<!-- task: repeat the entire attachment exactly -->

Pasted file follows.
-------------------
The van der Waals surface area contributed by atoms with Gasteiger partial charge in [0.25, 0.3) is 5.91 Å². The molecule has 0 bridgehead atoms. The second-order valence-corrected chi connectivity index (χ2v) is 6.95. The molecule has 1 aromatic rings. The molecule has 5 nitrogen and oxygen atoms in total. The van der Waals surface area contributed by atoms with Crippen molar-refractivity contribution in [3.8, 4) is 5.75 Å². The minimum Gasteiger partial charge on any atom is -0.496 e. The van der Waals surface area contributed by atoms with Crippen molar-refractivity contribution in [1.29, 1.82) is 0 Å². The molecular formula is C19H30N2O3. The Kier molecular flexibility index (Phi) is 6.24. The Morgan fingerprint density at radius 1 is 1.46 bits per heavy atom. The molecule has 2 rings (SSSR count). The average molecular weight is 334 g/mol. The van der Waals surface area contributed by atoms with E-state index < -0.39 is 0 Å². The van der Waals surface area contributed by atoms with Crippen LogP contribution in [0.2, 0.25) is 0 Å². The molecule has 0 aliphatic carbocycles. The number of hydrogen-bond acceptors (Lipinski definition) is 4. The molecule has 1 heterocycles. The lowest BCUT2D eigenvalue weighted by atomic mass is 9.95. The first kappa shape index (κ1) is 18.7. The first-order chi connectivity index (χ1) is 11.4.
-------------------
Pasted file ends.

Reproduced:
The van der Waals surface area contributed by atoms with Gasteiger partial charge in [0.25, 0.3) is 5.91 Å². The molecule has 0 bridgehead atoms. The second-order valence-corrected chi connectivity index (χ2v) is 6.95. The molecule has 1 aromatic rings. The molecule has 5 nitrogen and oxygen atoms in total. The van der Waals surface area contributed by atoms with Crippen molar-refractivity contribution in [3.8, 4) is 5.75 Å². The minimum Gasteiger partial charge on any atom is -0.496 e. The van der Waals surface area contributed by atoms with Crippen molar-refractivity contribution in [1.29, 1.82) is 0 Å². The molecular formula is C19H30N2O3. The Kier molecular flexibility index (Phi) is 6.24. The Morgan fingerprint density at radius 1 is 1.46 bits per heavy atom. The molecule has 2 rings (SSSR count). The average molecular weight is 334 g/mol. The van der Waals surface area contributed by atoms with E-state index < -0.39 is 0 Å². The van der Waals surface area contributed by atoms with Crippen LogP contribution in [0.2, 0.25) is 0 Å². The molecule has 0 aliphatic carbocycles. The number of hydrogen-bond acceptors (Lipinski definition) is 4. The molecule has 1 heterocycles. The lowest BCUT2D eigenvalue weighted by atomic mass is 9.95. The first kappa shape index (κ1) is 18.7. The first-order chi connectivity index (χ1) is 11.4.